That two small kindergartens should be a front-page lead story is news in itself, but also symptomatic of the quandary early-years education is now facing.
The opposition shown by the Department for Education and Employment and other official bodies to our particular educational philosophy is not only short-sighted but also detrimental to the well-being of children at their most susceptible time.
We respect the right of children to experience the world as children and not to be trammelled with the undue pressure of an academic learning that is given, most successfully, later on. This is not a romantic notion but a justified and reasoned assessment of the developmental stages of early childhood when opportunities to foster wonder, curiosity, social tolerance and imagination are at their peak. If these are diminished or negated at this age, the effects can be felt throughout adult life.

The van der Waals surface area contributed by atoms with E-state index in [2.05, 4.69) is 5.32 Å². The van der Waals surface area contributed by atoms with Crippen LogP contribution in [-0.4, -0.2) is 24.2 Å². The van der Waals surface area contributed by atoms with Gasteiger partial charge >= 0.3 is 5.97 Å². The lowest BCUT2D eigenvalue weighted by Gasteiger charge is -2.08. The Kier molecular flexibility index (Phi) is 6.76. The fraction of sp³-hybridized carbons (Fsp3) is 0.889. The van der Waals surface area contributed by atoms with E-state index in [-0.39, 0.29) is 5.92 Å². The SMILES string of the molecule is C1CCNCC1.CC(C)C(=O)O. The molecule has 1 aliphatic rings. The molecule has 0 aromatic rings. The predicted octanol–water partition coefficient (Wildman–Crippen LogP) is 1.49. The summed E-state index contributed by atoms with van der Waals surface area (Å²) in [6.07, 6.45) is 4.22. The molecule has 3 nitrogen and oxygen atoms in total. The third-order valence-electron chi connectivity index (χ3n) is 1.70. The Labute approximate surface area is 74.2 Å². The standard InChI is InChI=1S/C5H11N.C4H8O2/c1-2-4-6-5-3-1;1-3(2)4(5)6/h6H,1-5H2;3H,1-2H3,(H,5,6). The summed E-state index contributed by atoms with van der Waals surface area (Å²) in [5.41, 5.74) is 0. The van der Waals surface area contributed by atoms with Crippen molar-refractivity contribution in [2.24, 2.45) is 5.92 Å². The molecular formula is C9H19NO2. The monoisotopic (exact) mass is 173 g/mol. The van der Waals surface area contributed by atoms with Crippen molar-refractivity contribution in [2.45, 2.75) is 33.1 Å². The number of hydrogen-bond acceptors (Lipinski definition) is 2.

Does it not occur to those who have dreamt up the present policy that the experiences of early childhood cannot be divorced from later problems of alienation, anti-social behaviour, the lack of self-confidence, intolerance, even boredom?
CHRISTOPHER CLOUDER Chairman Steiner Waldorf Schools Fellowship Kidbrooke Park Forest Row East Sussex